"A New York Treasure" --Village Voice

Yankee Panky: Q&A Edition

In the wake of the Wall Street Journal article highlighting the hard times for baseball beat writers, I’m in the process of getting comments from former colleagues and current and former beat writers on the baseball beat, and other beats, to get their takes.

There were some great comments here at the Banter, so if you have any questions you’d like to submit, e-mail me here.

Share: Share on Facebook Share on Twitter Share via email %PRINT_TEXT


1 PJ   ~  Apr 10, 2009 3:00 pm

I was shocked, dismayed, highly disappointed, and flat out pissed off when Robert Lipsyte wrote this about golf on the eve of this year's Masters! If they can't do any better, they all deserve to go the way of the dodo, and "with tha quickness", too!


Plenty of the 28,000 Members and Apprentices of the PGA of America made responses in golf's defense after that monstrosity, if you read a few pages into the comments!

It's utterly astounding and amazing how a person, who has been so successful writing about sports for so long, could be so uninformed as to what's real in our world today! This is nothing more than class warfare and journalistic ignorance at its lowest! Clearly, Lipsyte’s keyboard overloaded his ass with this one!

I mean my association (I'm retired, but still a card-carrying and dues-paying Member of the PGA of America.) has been growing the game around the world for decades, and thousands of charities have benefited from us and the Tour to the tune of more than $1B in donations within our history (PGA of America was founded in 1916)! Wake me when the other major sports reach that amount of charitable giving of money, time, and self! For example, the Tiger Woods Foundation has helped millions of children around the world obtain various forms of learning along with access to computers and the Internet they wouldn't ordinarily have had. What's the latest from Barry Bonds, Michael Vick, and Lebron James with regards to that? And don't throw John Daly at me either, because he's an exception rather than the norm when it comes to the hundreds of other PGA Tour players, who make it a point of order to give back!

From PGA.com...

The PGA of America is the world's largest working sports organization, comprised of 28,000 men and women golf Professionals who are the recognized experts in growing, teaching and managing the game of golf, while serving millions of people throughout its 41 PGA Sections nationwide. Since its founding in 1916, The PGA of America has enhanced its leadership position by growing the game of golf through its premier spectator events, world-class education and training programs, significant philanthropic outreach initiatives, and award-winning golf promotions.

Sports journalists are simply going to have to do much better than that, if they hope to remain relevant in the future. Pissing off those involved with a $64B per year* industry in this country isn't a very good start, is it?

* As of 2002, the golf industry generates more revenue per year than the movie and music industries, as well as each of the four major sports leagues! Golf is hardly the cause of our current economic circumstances.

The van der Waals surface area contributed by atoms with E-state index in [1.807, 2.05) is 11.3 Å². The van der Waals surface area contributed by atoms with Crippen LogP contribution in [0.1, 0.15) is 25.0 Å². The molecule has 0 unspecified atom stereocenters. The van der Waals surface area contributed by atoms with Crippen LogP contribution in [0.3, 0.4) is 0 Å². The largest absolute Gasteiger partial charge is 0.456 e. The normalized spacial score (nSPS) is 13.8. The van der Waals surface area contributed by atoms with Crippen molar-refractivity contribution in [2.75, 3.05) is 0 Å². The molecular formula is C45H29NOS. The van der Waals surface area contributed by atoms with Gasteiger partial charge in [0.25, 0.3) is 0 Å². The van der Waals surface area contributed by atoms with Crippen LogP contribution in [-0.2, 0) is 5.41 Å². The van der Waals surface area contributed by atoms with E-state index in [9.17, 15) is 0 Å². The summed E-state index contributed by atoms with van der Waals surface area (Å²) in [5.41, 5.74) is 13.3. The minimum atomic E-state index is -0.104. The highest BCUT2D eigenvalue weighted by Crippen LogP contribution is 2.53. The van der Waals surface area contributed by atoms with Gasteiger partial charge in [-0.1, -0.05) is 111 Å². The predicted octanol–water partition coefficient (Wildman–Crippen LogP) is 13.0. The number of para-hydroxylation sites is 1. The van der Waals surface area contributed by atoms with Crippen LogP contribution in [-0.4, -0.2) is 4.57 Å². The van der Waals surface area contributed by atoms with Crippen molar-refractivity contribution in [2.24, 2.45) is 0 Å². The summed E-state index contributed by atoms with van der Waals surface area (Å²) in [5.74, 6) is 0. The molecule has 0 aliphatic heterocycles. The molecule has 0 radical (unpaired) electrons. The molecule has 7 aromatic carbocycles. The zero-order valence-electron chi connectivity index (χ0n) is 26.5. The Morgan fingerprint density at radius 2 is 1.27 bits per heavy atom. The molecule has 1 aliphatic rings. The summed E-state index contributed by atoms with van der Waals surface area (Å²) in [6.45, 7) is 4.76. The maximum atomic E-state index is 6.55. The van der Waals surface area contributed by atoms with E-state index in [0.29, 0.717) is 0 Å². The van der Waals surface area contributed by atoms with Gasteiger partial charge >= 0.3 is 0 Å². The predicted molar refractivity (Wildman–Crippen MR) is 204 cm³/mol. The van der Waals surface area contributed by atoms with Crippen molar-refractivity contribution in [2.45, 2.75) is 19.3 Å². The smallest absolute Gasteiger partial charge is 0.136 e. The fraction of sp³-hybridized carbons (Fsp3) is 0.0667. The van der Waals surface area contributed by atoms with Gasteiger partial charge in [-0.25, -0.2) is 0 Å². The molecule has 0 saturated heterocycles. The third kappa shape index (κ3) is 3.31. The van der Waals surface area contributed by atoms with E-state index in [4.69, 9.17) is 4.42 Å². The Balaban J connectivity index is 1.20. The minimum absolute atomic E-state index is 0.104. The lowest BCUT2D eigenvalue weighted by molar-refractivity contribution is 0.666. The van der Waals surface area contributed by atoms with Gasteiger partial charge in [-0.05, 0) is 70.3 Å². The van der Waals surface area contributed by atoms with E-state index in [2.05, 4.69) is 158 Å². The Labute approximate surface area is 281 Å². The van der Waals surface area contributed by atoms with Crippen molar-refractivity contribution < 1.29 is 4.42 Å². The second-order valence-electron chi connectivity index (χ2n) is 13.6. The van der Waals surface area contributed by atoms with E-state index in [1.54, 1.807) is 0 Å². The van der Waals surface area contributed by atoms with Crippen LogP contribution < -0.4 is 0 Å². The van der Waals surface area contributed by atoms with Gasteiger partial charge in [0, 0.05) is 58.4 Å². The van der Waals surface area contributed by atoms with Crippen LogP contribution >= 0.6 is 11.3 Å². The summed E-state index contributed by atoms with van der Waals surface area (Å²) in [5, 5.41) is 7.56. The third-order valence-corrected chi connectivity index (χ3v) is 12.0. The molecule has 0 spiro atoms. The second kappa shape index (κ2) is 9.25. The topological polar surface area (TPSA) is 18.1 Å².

He even had the audacity to equate golf the game and the industry with Bernie Madoff, simply because he plays golf, or rather played golf! I suppose I should also mention, like one of my colleagues in the comments on that article, that Hitler was a writer, too...

Like my mentor who taught me the game used to say, "It's going to take a lot of 'atta boy's' to make up for that one!"

2 OldYanksFan   ~  Apr 10, 2009 3:42 pm

I must protest to Alex his using of the moniker "Action Jackson" for Burnett. Mind you, I'm glad we have AJ and hope for a great year from him. But on many blogs (and maybe this one), for the best part of a year, there has been much talk of 'Action Jackson', all referring, of course, to our up and coming, not-a-stud-but-very-solid, young man..... Austin Jackson.

I believe for many Yankee fans, 'Action Jackson' IS Austin Jackson. Sorry, but AJ needs a different nickname.

The Birdman?
The Heat?
Roy's Boy?
Yous can call me A, or yous can call me AJ, of yous cal call me AB, or yous can call me AJB.... but ya doesn't have to call me Action Jackson.

I don't know.... Let's put the Banter on it. But 'Action Jackson' is TAKEN!

3 guido   ~  Apr 10, 2009 3:52 pm

For those looking to read the WSJ article...


4 Alex Belth   ~  Apr 10, 2009 3:54 pm

I thought Austin was A-Jax.

I'm so confused.

Meat works for me.

5 williamnyy23   ~  Apr 10, 2009 4:02 pm

[1] It seems like "class warfare" has been a prevalent theme in all media lately, but particularly in sports. We saw a lot of that with the coverage of the new stadiums. The economy is probably partly to blame, but there has been a growing sense of “envy” among sportswriters who seem to really resent the salaries that athletes make. I think the print media in particular exhibits this contempt because the rise in athlete wealth has been juxtaposed against their own decline in relevance.

6 williamnyy23   ~  Apr 10, 2009 4:05 pm

Also, for what it's worth, I dont really find "hard times for baseball writers" to be a very compelling theme. Where not exactly talking about closing the steel mills here.

7 Alex Belth   ~  Apr 10, 2009 4:16 pm

Actually "Meat" was much better suited for Carl Pavano, though it fits AJ as well.

Going to have to think of something...

8 Mr. OK Jazz TOKYO   ~  Apr 10, 2009 8:01 pm

[7] Was it Bob Lemon who called everyone "Meat"?

feed Share on Facebook Share on Twitter Share via email
"This ain't football. We do this every day."
--Earl Weaver